The Guild


The origins of the Guild go back to the 1950s, when John Waller, The Guild Master started to bring history to life, by following the ideas, "If it could have happened, how would it have happened?" That was to bring to life the past through practical experiments, puttings one's self and much as possible in to the situations of the those from the past and finding out how it might have been.

This lead him archery and then to founding the Medieval Society in 1963 with a groups like  like minded friends he had met through archery. This group  the first of its kind,began to make weapons clothing armour and looked to research and recreate the clothing, armour and weapons of the past as well as how they may have been used. He also looked at the wider context of history of the periods the studied.

This lead him to not only working as a professional archer but also as a fight director for theatre Films and TV, he also developed friends ships with people such as Ewart Oakeshott and the develop links to the Royal Armouries at the Tower of London. Links that would have long lasting and influential impacts on what we would now call Historical European Martial Arts (HEMA). With Ewart, John was a member of a group called The Swordsmen, a varied group of collectors and specialists in historical arms and armour.

In the late 1960s as a working Fight Director he was a founder member of the Society of British Fight Directors, the first susch organisation in the world. There was a wary appreciation of this new approach to understanding Historical Combat styles and making that the basis for the work of combat for, theatre,  film and TV.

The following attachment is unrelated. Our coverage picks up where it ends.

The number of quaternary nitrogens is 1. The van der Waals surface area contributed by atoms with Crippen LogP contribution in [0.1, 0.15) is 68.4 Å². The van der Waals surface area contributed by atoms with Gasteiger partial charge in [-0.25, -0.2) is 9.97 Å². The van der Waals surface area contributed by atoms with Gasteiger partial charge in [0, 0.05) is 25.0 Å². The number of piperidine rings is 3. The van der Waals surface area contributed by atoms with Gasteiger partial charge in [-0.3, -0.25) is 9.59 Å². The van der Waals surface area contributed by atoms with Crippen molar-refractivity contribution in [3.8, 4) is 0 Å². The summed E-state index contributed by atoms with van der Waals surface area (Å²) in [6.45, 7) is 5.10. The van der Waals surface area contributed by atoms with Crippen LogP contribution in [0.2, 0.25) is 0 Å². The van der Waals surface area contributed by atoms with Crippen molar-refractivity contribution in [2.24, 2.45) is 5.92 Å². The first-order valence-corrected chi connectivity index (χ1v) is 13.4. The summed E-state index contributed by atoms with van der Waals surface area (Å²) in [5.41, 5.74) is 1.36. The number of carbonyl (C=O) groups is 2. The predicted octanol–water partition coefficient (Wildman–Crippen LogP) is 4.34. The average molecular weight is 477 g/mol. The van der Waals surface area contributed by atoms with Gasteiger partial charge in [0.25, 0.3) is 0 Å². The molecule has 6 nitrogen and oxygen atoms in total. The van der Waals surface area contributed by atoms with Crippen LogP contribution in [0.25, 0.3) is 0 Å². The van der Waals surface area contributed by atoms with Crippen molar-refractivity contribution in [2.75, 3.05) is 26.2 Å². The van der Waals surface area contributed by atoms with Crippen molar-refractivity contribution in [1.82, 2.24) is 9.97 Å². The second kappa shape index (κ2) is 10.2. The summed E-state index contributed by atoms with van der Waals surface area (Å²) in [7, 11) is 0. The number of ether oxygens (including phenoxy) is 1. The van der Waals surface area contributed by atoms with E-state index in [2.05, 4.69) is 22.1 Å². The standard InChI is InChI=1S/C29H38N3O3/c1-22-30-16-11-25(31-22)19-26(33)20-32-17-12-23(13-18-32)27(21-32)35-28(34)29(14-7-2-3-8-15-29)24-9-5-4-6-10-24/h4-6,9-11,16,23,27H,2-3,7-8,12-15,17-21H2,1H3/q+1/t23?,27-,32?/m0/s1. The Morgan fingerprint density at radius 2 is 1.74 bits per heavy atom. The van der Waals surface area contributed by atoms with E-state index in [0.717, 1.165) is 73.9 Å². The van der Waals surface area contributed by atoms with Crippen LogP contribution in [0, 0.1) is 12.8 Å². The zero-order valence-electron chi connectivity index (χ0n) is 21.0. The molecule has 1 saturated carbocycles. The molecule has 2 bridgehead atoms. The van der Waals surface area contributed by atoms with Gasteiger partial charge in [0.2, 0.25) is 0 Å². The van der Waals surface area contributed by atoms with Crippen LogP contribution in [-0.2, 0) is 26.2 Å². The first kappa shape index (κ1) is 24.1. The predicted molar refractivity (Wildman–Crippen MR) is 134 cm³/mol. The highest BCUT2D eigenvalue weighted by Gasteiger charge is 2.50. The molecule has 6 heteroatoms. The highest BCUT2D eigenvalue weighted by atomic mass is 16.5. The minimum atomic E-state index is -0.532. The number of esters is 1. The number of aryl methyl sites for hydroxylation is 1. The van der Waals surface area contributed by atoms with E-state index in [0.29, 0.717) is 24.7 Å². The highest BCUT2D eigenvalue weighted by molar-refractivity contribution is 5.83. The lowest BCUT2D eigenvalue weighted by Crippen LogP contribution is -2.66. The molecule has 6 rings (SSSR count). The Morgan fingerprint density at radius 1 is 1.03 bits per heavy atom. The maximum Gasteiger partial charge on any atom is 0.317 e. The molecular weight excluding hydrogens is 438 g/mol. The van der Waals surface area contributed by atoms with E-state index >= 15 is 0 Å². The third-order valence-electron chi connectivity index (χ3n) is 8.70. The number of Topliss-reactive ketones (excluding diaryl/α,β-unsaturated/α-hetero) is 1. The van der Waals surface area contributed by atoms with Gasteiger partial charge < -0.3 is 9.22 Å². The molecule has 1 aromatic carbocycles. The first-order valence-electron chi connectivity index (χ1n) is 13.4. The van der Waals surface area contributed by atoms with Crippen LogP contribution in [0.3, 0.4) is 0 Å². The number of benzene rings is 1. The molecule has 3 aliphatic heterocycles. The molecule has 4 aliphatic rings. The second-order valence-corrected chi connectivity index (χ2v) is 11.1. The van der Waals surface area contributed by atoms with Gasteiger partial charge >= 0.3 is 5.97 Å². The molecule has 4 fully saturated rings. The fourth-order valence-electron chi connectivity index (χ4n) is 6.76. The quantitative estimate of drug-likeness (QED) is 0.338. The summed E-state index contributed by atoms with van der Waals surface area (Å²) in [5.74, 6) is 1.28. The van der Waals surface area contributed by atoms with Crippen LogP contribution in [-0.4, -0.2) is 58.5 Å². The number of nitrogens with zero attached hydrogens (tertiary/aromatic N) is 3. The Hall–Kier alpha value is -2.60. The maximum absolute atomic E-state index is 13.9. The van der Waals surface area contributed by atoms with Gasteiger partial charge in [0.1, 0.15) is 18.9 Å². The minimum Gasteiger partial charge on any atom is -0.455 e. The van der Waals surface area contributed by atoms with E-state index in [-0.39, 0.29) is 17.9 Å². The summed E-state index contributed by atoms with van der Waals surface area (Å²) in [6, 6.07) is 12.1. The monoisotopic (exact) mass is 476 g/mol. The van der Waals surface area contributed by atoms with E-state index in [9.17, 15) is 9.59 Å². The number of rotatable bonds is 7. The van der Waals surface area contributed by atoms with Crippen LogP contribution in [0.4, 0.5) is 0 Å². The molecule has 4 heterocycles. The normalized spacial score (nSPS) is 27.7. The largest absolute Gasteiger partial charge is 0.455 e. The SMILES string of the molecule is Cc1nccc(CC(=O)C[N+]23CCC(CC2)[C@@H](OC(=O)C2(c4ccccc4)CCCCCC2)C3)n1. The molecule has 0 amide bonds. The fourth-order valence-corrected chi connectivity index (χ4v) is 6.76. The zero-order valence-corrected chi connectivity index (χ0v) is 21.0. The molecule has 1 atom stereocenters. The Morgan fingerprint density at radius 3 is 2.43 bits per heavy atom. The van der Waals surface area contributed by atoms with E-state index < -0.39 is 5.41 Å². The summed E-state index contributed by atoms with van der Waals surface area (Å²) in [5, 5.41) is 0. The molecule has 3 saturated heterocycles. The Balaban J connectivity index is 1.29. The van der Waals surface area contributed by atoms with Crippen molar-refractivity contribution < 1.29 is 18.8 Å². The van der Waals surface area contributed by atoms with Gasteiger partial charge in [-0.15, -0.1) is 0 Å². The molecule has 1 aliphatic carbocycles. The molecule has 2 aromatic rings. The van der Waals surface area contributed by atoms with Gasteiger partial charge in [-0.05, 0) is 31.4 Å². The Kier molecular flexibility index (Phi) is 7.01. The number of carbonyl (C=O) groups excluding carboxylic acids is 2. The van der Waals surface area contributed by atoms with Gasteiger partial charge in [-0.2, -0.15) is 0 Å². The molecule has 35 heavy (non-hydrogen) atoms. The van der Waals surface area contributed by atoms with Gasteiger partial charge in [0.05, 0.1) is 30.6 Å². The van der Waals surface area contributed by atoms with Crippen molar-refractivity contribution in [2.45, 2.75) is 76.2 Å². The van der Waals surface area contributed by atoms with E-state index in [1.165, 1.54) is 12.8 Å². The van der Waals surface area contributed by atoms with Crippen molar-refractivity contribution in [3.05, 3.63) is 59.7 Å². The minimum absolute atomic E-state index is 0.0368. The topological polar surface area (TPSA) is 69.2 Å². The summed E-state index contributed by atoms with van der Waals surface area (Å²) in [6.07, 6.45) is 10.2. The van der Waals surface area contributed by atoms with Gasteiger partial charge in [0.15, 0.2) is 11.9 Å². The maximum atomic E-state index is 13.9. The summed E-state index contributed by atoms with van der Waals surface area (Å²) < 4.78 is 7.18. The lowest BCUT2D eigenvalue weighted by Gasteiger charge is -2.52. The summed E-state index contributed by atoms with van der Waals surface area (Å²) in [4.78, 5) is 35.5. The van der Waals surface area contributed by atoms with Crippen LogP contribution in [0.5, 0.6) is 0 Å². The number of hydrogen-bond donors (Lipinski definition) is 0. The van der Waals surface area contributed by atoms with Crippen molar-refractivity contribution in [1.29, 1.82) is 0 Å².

In the 1970s John was approached by a number of Drama Schools in London to teach their actors in training stage combat, this had previously been heavily influenced by contemporary fencing skills. 

The concept of combat as being both based in physical acting and drawing on proper weapon use and historical technical application wa a new one. Teaching at leading drama schools in such as the London Academy of Dramatic Art, The Guildhall School of Music and Drama as well as many others, brough the approach into contact with thousands of students. The 25 + years since John stopped teaching in those schools his methods and approaches have been used an built upon by others, also teachers in the Guild and all this has offered a chance to work the many factors in teaching the subject.

The late 60's had brought John in to contact and had him involved in the early stages of English Civil War Reenactment and the founding of the Sealed Knot.